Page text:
As much as the quaintly Victorian notion of ‘distress’, (read, a ‘damsel’s distress’), these are not terms that comfortably lend themselves to precise legal meaning in the modern legal world Without this precision, a law can used in whatever manner that its abusers want, as we know all too well.
The Bill states further that its aim is to ensure protection from statements that are in contempt of court or prejudicial to the maintenance of the authority and impartiality of the judiciary.
But is this not the preserve of the judiciary regarding which a law codifying principles of contempt is also currently in the public domain? Is this a function that should be tasked to a Commission of this nature, even if that is limited to ‘referring’ such alleged statements to a court as Clause 11 (e) states?
Laws weaponised to terrorise
The Commission is meanwhile tasked with a host of functions that, I may say with tongue firmly in the cheek, tend to arouse ‘alarm’ and ‘distress’ in the contemplation of any sensible citizen. It is empowered to ‘issue directives’ to persons, service providers or internet in-termediaries whose services have been ‘used’ to communicate any ‘prohibited statement’ including to ‘disable’ that service. The prohibi-tion of statements/false statements has been defined as that which ‘poses a threat to national security or promotes feelings of ill will and hostility between different classes of people.’
This closely follows definitions in the much abused International Covenant on Civil and Political Rights Act (2007) which have been weaponised with might and main against poets, journalists, activists and dissenters who clash with the prevailing political regime. It does not need much imagination to envisage as to how the clauses of the Online Safety Bill will be used if passed into law or as to what uproar this will cause with service providers. Much more needs to be said regarding the contents of this Bill which needs to be left for a future date.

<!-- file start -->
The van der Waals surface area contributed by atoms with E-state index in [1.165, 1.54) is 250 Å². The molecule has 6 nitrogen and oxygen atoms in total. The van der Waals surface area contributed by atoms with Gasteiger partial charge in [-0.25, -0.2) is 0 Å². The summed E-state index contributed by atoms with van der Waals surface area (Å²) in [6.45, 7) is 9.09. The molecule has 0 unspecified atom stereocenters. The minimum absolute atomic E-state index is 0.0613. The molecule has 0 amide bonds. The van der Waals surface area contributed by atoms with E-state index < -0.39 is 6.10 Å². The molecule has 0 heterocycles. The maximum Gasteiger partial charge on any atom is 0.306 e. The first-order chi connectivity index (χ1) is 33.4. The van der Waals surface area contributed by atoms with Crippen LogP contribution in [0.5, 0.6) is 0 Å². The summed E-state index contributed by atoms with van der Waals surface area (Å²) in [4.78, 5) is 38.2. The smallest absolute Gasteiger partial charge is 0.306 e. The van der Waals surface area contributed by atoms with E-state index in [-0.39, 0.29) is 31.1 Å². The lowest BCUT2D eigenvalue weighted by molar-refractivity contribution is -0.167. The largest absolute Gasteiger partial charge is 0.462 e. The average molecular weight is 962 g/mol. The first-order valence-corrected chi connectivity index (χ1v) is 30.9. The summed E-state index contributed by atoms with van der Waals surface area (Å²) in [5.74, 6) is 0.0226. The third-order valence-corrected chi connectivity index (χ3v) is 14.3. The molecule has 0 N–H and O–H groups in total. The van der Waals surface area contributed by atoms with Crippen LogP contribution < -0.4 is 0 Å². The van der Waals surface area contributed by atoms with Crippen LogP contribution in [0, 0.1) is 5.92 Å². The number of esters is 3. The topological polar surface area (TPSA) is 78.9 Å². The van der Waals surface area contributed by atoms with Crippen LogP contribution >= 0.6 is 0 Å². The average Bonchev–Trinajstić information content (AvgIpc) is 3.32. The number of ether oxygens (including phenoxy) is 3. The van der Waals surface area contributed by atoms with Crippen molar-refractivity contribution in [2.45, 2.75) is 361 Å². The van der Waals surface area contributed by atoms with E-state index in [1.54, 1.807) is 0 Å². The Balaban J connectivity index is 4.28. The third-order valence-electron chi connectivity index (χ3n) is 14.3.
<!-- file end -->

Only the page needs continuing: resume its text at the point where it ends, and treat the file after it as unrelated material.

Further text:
Suffice it to be said that these draft laws have been brought by the Wickremesinghe Cabinet not on a mistaken understanding of their impact but with unambiguous and targeted purpose. Soothing exercises of ‘revision’ and ‘consultation’ are pure shadow boxing attempts.
The aim is to strategically withdraw at a given time and then, to attack again when it is more politically conducive. Ironically, the Bills have emerged at the very time that President Wickremesinghe tours global capitals with Ministers in tow.
An anti-liberties net over Sri Lanka
This is not to forget a callow son tagging along for ‘support’ which the Foreign Affairs Minister found to his cost, is a tad bit difficult to justify in the face of relentless social media mockery. But let us leave aside that little episode of Ministerial buffoonery or the fact that a bankrupt country can ill afford the costs of the President’s entourage. The point is that while President Wickremesinghe talks the sweetly reasonable language of debt equity, climate change and what not to the world, his regime is busy drawing an anti-liberties net over Sri Lankans.
This is scarcely conducive to the Rule of Law without which any debt restructuring process in any country is fated to miserably fail. Sri Lanka’s experience has historically been that (with few exceptions), ‘good’ laws (such as the Convention Against Torture Act, 1994) are deliberately allowed to fail.
However, ‘bad’ laws such as the ICCPR Act are taken forward with extraordinary effort by the State. And the problem with bad laws is that, unlike bad Governments, they cannot be easily removed from our statute books once the hurrahs in Parliament subside.
We may keep that warning in mind as this Government surges ahead with legal experimentation that will drag the country decades back in ‘good governance,’ once the appealing mantra of the Wickremesinghe leadership.